• Vol. 01
  • Chapter 05
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Ornithologists, Cringe

Ornithologists rejoice! Or cringe, depending on your outlook on the study. Its roots, purpose and yes, culture.
This year's winner was a young chap from just inside county lines, meaning just within jurisdiction to be eligible to apply for the stacking competition. This young snap was trained by grandmother and nature alike, honing both keen eye and balancing ability from a very early age. Pishuanta County in particular prides itself on the traditions of bird stacking from tracking and hunting to stuffing and balancing. The land is so that high pine and low marsh abut in such a way that the ecosystem thrives on diversity. Tree climbers and mosquito eaters alike fraternize in communal splendor.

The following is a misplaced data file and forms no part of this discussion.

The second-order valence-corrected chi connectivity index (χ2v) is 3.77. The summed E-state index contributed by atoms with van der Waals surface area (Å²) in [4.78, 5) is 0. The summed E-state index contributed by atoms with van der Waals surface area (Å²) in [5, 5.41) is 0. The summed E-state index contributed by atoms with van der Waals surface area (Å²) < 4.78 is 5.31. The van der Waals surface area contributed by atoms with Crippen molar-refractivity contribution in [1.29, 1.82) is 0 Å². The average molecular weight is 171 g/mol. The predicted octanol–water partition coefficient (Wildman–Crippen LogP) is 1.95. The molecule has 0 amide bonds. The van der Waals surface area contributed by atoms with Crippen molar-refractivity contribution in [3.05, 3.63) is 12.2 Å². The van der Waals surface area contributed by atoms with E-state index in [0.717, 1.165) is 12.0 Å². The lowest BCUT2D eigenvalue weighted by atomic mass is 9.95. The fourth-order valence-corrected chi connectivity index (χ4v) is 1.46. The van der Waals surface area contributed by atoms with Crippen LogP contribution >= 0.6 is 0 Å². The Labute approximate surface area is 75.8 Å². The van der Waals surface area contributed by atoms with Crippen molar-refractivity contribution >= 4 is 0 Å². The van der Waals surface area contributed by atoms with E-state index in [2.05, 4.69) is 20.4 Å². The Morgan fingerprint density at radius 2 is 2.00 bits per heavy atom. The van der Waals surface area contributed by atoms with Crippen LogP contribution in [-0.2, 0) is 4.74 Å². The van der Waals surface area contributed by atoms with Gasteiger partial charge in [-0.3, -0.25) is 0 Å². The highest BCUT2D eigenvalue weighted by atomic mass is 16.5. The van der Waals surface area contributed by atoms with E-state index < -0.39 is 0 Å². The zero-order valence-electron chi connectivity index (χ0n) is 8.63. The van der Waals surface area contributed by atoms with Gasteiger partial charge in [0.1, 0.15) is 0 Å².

And so it goes that bird stacking has embedded itself in the rural traditions. No watermelon spitting, pie eating, nor frog leaping here, just plain old piles of fowl.
The most prized come from those that find birds that don't want to be found. Those that have grown suspicious of the calls and traps, passing down their completely founded paranoia on to offspring.
Those that reject this hobby recall days of bird watching that was simply that - watching. They reject the history of catching a rare bird, mounting it on gnarled and buffed pine and presenting it as marriage proposal. They reject the tradition of standing ones ground, watching and waiting, then striking at just the moment to ensure feathers, beak, legs and eyes stay in tact. Like a master sculptor bird stackers meditate on just where to place spotted peckerel. What comes next? Blue beaked sparrow? And the crown of the stack? Well that goes to the beautiful and elusive rainbow moral hummer.
So, ornithologists cringe. Or rejoice. For this house of cards will not soon fall.